Question: TMM or TPM normalized counts for visualization?
gravatar for sam.vanc70
2.5 years ago by
sam.vanc7030 wrote:

Hello All,

I am confused about RA-seq normalization methods and when is appropriate to use them. I appreciate if you could share your thought with me.

My understanding from TMM and TPM is that TMM is appropriate for between sample/condition comparison as it counts for RNA composition in addition to library size (e.g. it is used by edgeR for DE analysis). While a method like TPM is better for within sample comparison. But many online tools use TPM to illustrate a gene expression levels across different tissue types (like GTEx data portal). Isn't this wrong?

The reason that I got into this is that I was performing DE analysis using edgeR the other day to compare samples from a tumor to some normal tissues. Although edgeR reports a downregulation for some genes, an illustration of those gene's expression using TPM values shows kinda an upregulation effect. When I extracted and plotted the pseudo counts from edgeR (TMM normalized counts), I clearly can see the downregulation - but TPM doesn't agree! So I am confused now. Is it wrong to use TPM normalized counts for plotting gene expression?

I appreciate your time and thoughts on this. Thanks,

tmm edger tpm normalization • 7.0k views
ADD COMMENTlink modified 13 months ago by simplitia40 • written 2.5 years ago by sam.vanc7030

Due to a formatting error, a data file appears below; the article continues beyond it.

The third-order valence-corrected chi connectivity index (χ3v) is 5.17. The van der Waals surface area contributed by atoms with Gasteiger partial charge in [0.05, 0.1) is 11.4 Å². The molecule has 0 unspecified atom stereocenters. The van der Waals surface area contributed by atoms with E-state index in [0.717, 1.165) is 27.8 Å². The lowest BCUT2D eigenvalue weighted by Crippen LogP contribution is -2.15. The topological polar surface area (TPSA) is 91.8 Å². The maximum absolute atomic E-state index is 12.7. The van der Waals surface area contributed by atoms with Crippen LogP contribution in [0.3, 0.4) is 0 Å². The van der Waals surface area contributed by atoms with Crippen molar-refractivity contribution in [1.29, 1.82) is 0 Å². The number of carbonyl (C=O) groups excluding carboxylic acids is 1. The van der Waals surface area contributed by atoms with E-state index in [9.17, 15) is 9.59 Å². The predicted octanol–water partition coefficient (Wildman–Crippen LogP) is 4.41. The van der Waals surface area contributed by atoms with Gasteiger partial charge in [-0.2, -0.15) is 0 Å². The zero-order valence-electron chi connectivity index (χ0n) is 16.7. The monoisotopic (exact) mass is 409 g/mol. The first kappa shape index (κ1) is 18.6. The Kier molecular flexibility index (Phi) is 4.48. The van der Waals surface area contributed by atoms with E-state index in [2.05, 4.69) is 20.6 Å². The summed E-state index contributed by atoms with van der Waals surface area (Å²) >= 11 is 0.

gravatar for Devon Ryan
2.5 years ago by
Devon Ryan97k
Freiburg, Germany
Devon Ryan97k wrote:

Online tools use TPMs for illustration because they can calculate them once and be done. This is convenient when people want to add samples over time and change groups and samples being visually compared. The results of that will not be as robust to outliers as normalized counts (produced with TMM or another method), but they're usually good enough for visualizations.

What you observed is due to the non-robustness of TPM that I mentioned earlier. TPM is one of those things that has its use, but if you're in a scenario where you can use properly normalized counts then that's usually preferable. As an aside, you could convert your normalized counts (or pseudo-counts) to TPMs and then you'd see the down-regulation.

ADD COMMENTlink written 2.5 years ago by Devon Ryan97k

Thank you very much for your comment. It was very clear. Can I ask your opinion about methods that use TPM values for their calculation? I have seen some papers that take TPM or even FPKM values to perform survival or correlation analysis. Would you consider the result of these analyses wrong?

ADD REPLYlink written 2.5 years ago by sam.vanc7030

Anything is better than FPKM. That TPMs are not robustly normalized should be well known by those using them. It's rarely going to be the case that this will cause such a large effect as what you ran into, so most of the results will be correct, but I'll reiterate that one should be aware of the limitations of using TPMs before using them. They have their utility and I have certainly made good use of them (e.g., filtering for highly expressed transcripts, which works vastly better with TPMs than normalized counts), but they're not a panacea.

ADD REPLYlink written 2.5 years ago by Devon Ryan97k
gravatar for simplitia
13 months ago by
simplitia40 wrote:

To add to this, why not both. You can also get tpmTMM normalized- the benefit of this is to stabilize rna composition.

ADD COMMENTlink written 13 months ago by simplitia40

The TMM factor is in fact used to correct the naive per-million normalisation for library composition, see e.g. the source code of cpm in edgeR. Still, to estimate it you need raw counts so if you only have TPM, you will not get a meaningful TMM estimate.

ADD REPLYlink written 13 months ago by ATpoint41k
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